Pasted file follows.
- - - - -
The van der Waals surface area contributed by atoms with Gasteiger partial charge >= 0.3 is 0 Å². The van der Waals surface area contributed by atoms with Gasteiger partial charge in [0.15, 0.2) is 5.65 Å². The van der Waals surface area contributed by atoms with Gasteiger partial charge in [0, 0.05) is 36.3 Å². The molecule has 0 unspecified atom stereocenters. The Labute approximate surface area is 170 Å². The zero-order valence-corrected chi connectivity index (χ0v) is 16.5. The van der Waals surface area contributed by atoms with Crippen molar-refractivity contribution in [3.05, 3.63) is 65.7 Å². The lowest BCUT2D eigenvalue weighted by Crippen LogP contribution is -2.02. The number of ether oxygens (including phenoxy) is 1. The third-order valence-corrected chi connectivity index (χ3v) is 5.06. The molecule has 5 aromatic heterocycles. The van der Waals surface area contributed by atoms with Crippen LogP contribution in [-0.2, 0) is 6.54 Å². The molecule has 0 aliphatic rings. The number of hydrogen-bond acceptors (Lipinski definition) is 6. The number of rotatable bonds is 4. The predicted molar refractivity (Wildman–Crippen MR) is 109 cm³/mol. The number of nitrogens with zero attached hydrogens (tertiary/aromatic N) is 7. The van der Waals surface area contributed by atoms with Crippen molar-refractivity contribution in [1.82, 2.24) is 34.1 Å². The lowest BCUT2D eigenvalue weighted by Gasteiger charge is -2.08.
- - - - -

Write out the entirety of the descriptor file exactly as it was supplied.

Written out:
The van der Waals surface area contributed by atoms with Gasteiger partial charge >= 0.3 is 0 Å². The van der Waals surface area contributed by atoms with Gasteiger partial charge in [0.15, 0.2) is 5.65 Å². The van der Waals surface area contributed by atoms with Gasteiger partial charge in [0, 0.05) is 36.3 Å². The molecule has 0 unspecified atom stereocenters. The Labute approximate surface area is 170 Å². The zero-order valence-corrected chi connectivity index (χ0v) is 16.5. The van der Waals surface area contributed by atoms with Crippen molar-refractivity contribution in [3.05, 3.63) is 65.7 Å². The lowest BCUT2D eigenvalue weighted by Crippen LogP contribution is -2.02. The number of ether oxygens (including phenoxy) is 1. The third-order valence-corrected chi connectivity index (χ3v) is 5.06. The molecule has 5 aromatic heterocycles. The van der Waals surface area contributed by atoms with Crippen LogP contribution in [-0.2, 0) is 6.54 Å². The molecule has 0 aliphatic rings. The number of hydrogen-bond acceptors (Lipinski definition) is 6. The number of rotatable bonds is 4. The predicted molar refractivity (Wildman–Crippen MR) is 109 cm³/mol. The number of nitrogens with zero attached hydrogens (tertiary/aromatic N) is 7. The van der Waals surface area contributed by atoms with Crippen molar-refractivity contribution in [1.82, 2.24) is 34.1 Å². The lowest BCUT2D eigenvalue weighted by Gasteiger charge is -2.08.